By all accounts, O'Farrell was roundly defeated by Keneally in the first debate of this campaign last week, although whether anyone saw the debate is another question.
One of the theories that have been advanced for what has been described as a hesitant performance on his part is a fear of being seen as, in short, a bully.
O'Farrell is not a small man. Whilst no longer as rotund or bearded as he once was, there is no doubt that a visual image of him intimidating Keneally either by his words or his actions would be very damaging for the Coalition.
O'Farrell's concerns (if indeed he had them) are is of course on one level ridiculous - unless he threatened Keneally or used foul language, there is no justification for a suggestion that he has sought to intimidate her. That said, the gender issue in politics is often ridiculous, so I suppose we shouldn't be surprised.
When Gillard became PM, the contrast in the way the media reported on her appearance compared to her predecessor could not have been starker. Suddenly we had the All White Jacket conversation. There was speculation and reporting over her hair, her make-up and yes, even her earlobes. I can't imagine a drearier topic, but I suppose if it didn't sell it wouldn't be reported.
Is this just because reporting on men's appearance would be even duller? We never heard a thing about Rudd's appearance (although cartoonists did seem to enjoy his boyish face, Alan Moir especially). One imagines that a report that "Today Rudd wore a dark suit. And a tie. Oh, and look at his tie-clip!" would not excite any editor, even on the slowest of news days.
When Anna Bligh was North-East Queensland over this summer, I can't count the reports about what she was wearing, or the fact that she was not wearing make-up, looking tired and drawn.
This isn't aiming to be a critique of the political reporting style of our Fourth Estate - there are plenty other people who are interested in having that conversation. Rather, I've been thinking about what difference it makes that Keneally is a woman, and O'Farrell is a man.
On one hand, one would presume that a woman would have some inherent advantages over a male politician. These advantages rely to a horrible extent upon generalisations and enforced gender roles, but anyone who pretends they don't matter any way is kidding themselves. It shouldn't matter if Keneally has her hair done in an attractive way, but it does.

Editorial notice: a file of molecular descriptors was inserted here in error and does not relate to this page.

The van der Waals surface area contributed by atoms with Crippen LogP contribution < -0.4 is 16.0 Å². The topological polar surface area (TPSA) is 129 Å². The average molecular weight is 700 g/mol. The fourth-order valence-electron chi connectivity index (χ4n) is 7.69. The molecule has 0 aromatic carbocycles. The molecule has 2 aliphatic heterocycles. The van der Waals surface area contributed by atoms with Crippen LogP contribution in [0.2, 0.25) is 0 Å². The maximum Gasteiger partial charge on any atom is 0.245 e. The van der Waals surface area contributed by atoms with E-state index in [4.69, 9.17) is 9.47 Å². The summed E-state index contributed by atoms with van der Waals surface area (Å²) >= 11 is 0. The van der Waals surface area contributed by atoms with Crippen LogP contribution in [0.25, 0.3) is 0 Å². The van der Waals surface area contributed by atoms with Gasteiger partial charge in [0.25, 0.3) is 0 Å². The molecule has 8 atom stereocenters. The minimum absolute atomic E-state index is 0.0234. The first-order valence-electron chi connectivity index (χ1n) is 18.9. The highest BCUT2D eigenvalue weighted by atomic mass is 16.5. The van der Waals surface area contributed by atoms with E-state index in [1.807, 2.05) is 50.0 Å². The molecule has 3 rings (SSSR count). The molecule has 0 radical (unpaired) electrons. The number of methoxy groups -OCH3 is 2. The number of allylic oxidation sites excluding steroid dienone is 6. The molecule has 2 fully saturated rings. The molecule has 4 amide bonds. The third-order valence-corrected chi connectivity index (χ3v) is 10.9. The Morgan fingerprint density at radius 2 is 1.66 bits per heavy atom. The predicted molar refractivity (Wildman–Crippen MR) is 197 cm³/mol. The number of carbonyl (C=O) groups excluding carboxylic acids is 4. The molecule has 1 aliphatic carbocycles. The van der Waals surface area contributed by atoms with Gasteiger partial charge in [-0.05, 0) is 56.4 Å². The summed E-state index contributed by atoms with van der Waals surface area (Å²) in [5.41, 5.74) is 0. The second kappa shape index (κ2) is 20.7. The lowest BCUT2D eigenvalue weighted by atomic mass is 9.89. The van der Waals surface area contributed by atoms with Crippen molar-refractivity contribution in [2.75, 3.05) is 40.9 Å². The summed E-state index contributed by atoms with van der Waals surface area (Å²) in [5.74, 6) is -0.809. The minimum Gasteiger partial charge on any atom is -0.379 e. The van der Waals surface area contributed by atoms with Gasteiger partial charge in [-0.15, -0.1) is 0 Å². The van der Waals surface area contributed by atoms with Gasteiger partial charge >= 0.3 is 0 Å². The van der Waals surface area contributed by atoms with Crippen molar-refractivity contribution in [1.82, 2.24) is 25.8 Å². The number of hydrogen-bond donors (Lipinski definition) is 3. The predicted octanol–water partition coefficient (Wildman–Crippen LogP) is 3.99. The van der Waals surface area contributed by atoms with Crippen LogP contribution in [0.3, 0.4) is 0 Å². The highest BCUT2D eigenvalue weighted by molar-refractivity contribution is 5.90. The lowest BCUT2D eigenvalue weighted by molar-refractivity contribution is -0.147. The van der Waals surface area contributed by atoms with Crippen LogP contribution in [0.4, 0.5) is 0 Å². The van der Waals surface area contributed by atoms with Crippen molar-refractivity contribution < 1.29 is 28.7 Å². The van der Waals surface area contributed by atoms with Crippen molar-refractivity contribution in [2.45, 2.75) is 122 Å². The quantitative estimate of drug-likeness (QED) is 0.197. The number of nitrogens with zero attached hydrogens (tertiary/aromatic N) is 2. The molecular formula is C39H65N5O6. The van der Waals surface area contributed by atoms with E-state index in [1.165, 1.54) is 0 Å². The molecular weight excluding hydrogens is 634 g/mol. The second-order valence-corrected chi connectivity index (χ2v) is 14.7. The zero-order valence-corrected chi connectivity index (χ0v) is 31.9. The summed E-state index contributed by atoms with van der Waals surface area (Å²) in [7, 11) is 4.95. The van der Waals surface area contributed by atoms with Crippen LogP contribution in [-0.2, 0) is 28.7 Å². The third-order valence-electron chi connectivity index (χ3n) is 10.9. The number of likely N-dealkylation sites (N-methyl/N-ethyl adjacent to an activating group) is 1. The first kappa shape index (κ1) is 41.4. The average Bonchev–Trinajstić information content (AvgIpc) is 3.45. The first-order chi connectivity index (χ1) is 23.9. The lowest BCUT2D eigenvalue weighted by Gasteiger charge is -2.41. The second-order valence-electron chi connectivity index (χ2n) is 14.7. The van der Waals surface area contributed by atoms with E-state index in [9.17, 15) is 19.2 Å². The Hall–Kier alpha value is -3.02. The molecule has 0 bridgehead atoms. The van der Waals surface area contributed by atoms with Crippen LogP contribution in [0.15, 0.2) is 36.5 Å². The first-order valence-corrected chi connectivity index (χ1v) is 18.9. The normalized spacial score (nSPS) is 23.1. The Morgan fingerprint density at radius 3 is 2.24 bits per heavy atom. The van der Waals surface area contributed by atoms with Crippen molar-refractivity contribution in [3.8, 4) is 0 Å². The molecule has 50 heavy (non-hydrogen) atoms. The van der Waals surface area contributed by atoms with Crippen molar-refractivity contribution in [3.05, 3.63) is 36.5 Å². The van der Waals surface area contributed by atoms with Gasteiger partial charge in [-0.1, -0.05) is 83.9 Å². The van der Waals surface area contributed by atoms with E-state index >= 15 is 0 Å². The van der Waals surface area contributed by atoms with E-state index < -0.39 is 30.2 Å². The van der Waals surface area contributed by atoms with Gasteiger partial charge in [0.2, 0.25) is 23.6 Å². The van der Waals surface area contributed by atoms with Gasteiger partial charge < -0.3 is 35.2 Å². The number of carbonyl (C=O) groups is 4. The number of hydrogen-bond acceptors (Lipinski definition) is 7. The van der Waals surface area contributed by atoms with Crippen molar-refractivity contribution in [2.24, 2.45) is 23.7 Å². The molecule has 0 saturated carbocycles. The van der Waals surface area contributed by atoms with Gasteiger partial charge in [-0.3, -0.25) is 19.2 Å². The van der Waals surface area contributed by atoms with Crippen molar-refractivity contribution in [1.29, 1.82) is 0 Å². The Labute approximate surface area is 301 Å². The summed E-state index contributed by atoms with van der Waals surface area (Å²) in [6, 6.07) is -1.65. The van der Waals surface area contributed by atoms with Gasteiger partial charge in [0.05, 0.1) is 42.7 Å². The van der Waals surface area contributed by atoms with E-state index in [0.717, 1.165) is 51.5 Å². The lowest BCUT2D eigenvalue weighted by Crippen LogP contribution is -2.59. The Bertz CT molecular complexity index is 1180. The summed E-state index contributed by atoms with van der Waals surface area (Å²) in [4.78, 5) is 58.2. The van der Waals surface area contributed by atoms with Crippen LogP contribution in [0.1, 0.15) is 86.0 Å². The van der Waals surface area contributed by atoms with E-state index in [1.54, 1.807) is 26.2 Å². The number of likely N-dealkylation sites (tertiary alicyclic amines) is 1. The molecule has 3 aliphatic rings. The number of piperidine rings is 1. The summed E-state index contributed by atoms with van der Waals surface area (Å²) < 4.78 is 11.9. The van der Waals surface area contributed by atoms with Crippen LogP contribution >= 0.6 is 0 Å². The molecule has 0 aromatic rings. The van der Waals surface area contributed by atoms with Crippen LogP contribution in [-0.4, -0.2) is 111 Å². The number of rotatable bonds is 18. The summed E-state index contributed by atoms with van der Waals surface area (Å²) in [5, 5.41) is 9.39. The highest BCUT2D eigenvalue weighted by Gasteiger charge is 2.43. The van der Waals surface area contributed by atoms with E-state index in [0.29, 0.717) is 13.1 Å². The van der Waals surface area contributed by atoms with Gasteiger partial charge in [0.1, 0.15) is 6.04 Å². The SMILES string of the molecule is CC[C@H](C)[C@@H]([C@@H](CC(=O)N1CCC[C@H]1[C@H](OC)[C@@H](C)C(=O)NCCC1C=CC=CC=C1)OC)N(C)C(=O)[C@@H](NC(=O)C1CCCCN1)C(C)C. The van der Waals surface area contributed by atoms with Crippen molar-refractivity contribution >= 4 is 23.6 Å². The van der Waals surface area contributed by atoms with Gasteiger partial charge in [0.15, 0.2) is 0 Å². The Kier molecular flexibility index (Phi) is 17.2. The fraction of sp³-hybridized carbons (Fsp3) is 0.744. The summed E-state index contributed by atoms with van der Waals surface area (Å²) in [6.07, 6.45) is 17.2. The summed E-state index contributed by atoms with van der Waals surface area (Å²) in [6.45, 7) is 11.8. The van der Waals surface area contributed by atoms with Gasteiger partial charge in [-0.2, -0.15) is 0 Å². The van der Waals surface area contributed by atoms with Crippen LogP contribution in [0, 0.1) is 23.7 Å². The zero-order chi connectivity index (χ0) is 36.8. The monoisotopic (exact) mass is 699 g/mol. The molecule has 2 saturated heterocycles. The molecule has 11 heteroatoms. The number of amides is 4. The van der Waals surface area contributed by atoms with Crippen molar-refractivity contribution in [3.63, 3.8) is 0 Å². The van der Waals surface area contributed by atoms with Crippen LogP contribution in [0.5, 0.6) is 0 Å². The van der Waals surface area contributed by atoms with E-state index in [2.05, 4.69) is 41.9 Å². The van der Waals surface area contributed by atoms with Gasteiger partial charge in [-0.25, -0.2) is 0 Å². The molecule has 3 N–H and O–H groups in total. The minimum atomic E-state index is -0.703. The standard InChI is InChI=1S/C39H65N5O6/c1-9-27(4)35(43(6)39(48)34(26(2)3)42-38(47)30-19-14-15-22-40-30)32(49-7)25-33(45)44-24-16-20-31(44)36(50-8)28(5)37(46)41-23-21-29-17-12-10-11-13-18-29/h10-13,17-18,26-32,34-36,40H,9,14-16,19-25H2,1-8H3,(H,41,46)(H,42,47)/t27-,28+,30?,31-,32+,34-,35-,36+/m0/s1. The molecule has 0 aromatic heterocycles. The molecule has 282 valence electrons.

People instinctively see female politicians as being more mothering - kinder, more likely to understand how hard it is to raise a family, more capable of empathy. By the same token, some people see women as being more irrational, more emotionally driven, even tempestuous. One only need to look at some of the comments made about the emotion Gillard showed on the first day of parliament this year as the condolence motion was passed.
Male politicians, it seems, are far more likely to be seen as powerful, as strong and able to lead. Along with that though, comes an inference of aggression, and of a thirst for power. If O'Farrell was seen to be being a bully, that would no doubt provoke significant resentment, and not just from female voters.
This all means that the starkest difference between the two leaders will most likely not get a single mention from either side for fear of being seen as taking advantage of the situation. Gender in politics (and in life generally) is such a sensitive issue that if it ever arose the media would presumably talk about nothing else for a week, which it seem both parties see as being counter-productive.
One can barely imagine the vitriol that would be poured on O'Farrell if he even implied that people shouldn't vote for Keneally because she is female. For Labor, it is difficult to imagine how they could possibly take advantage of the situation and explicitly capitalise on the perceived positive aspects of Keneally's gender without beginning a discussion about the perceived negative characteristics.
There has been little discussion of the gender difference to date, and that is of course the way it should be. I've seen no polling on the issue either, which is interesting. Whether the reason is because no one thinks it matters, or because everyone is afraid to ask, is something I would certainly be interested to find out.